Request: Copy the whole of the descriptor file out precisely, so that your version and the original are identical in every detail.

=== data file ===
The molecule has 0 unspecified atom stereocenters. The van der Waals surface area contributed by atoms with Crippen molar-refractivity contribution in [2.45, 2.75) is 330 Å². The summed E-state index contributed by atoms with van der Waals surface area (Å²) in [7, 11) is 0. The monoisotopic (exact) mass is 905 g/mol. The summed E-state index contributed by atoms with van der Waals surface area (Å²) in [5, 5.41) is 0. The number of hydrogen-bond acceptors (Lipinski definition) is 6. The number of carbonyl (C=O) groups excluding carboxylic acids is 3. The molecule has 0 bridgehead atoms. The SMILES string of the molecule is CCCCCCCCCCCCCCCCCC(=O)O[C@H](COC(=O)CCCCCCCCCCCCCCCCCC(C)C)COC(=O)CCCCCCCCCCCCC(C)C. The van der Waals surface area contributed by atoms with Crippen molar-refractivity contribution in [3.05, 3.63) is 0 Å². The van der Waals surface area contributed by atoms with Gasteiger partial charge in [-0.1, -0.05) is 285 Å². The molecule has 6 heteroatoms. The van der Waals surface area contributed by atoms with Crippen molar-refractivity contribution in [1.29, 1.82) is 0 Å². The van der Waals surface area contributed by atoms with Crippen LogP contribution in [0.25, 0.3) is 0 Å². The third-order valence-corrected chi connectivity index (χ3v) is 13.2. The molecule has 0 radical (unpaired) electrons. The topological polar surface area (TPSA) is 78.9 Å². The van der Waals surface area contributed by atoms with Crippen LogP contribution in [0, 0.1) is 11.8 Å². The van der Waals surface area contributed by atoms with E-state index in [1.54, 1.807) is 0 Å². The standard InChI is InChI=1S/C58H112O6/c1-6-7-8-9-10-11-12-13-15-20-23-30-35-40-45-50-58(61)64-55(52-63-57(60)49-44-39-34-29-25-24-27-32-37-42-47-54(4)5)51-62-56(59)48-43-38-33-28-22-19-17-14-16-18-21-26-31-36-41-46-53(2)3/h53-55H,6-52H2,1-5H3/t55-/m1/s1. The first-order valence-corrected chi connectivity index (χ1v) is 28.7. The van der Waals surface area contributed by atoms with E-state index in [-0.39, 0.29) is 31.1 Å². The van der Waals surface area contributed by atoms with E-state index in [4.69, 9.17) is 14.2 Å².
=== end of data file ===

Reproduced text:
The molecule has 0 unspecified atom stereocenters. The van der Waals surface area contributed by atoms with Crippen molar-refractivity contribution in [2.45, 2.75) is 330 Å². The summed E-state index contributed by atoms with van der Waals surface area (Å²) in [7, 11) is 0. The monoisotopic (exact) mass is 905 g/mol. The summed E-state index contributed by atoms with van der Waals surface area (Å²) in [5, 5.41) is 0. The number of hydrogen-bond acceptors (Lipinski definition) is 6. The number of carbonyl (C=O) groups excluding carboxylic acids is 3. The molecule has 0 bridgehead atoms. The SMILES string of the molecule is CCCCCCCCCCCCCCCCCC(=O)O[C@H](COC(=O)CCCCCCCCCCCCCCCCCC(C)C)COC(=O)CCCCCCCCCCCCC(C)C. The van der Waals surface area contributed by atoms with Crippen molar-refractivity contribution in [3.05, 3.63) is 0 Å². The van der Waals surface area contributed by atoms with Gasteiger partial charge in [-0.1, -0.05) is 285 Å². The molecule has 6 heteroatoms. The van der Waals surface area contributed by atoms with Crippen molar-refractivity contribution in [1.29, 1.82) is 0 Å². The van der Waals surface area contributed by atoms with Crippen LogP contribution in [0.25, 0.3) is 0 Å². The third-order valence-corrected chi connectivity index (χ3v) is 13.2. The molecule has 0 radical (unpaired) electrons. The topological polar surface area (TPSA) is 78.9 Å². The van der Waals surface area contributed by atoms with Crippen LogP contribution in [0, 0.1) is 11.8 Å². The van der Waals surface area contributed by atoms with E-state index in [1.54, 1.807) is 0 Å². The standard InChI is InChI=1S/C58H112O6/c1-6-7-8-9-10-11-12-13-15-20-23-30-35-40-45-50-58(61)64-55(52-63-57(60)49-44-39-34-29-25-24-27-32-37-42-47-54(4)5)51-62-56(59)48-43-38-33-28-22-19-17-14-16-18-21-26-31-36-41-46-53(2)3/h53-55H,6-52H2,1-5H3/t55-/m1/s1. The first-order valence-corrected chi connectivity index (χ1v) is 28.7. The van der Waals surface area contributed by atoms with E-state index in [-0.39, 0.29) is 31.1 Å². The van der Waals surface area contributed by atoms with E-state index in [4.69, 9.17) is 14.2 Å².